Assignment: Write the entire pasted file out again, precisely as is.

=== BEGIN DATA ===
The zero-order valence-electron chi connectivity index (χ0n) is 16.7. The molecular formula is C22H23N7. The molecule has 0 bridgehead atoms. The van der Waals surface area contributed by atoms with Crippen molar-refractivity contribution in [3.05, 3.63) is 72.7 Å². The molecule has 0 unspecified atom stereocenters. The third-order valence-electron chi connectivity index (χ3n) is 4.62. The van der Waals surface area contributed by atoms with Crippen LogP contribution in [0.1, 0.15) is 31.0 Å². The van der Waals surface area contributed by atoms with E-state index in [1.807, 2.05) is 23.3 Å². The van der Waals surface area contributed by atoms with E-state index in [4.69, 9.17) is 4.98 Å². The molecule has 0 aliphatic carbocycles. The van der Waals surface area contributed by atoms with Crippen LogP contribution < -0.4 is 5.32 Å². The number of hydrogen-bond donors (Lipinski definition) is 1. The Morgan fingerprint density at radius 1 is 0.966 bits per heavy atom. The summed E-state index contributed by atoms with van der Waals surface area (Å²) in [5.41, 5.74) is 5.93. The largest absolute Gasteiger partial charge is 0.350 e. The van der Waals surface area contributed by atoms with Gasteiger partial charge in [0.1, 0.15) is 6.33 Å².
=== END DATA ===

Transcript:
The zero-order valence-electron chi connectivity index (χ0n) is 16.7. The molecular formula is C22H23N7. The molecule has 0 bridgehead atoms. The van der Waals surface area contributed by atoms with Crippen molar-refractivity contribution in [3.05, 3.63) is 72.7 Å². The molecule has 0 unspecified atom stereocenters. The third-order valence-electron chi connectivity index (χ3n) is 4.62. The van der Waals surface area contributed by atoms with Crippen LogP contribution in [0.1, 0.15) is 31.0 Å². The van der Waals surface area contributed by atoms with E-state index in [1.807, 2.05) is 23.3 Å². The van der Waals surface area contributed by atoms with E-state index in [4.69, 9.17) is 4.98 Å². The molecule has 0 aliphatic carbocycles. The van der Waals surface area contributed by atoms with Crippen LogP contribution < -0.4 is 5.32 Å². The number of hydrogen-bond donors (Lipinski definition) is 1. The Morgan fingerprint density at radius 1 is 0.966 bits per heavy atom. The summed E-state index contributed by atoms with van der Waals surface area (Å²) in [5.41, 5.74) is 5.93. The largest absolute Gasteiger partial charge is 0.350 e. The van der Waals surface area contributed by atoms with Gasteiger partial charge in [0.1, 0.15) is 6.33 Å².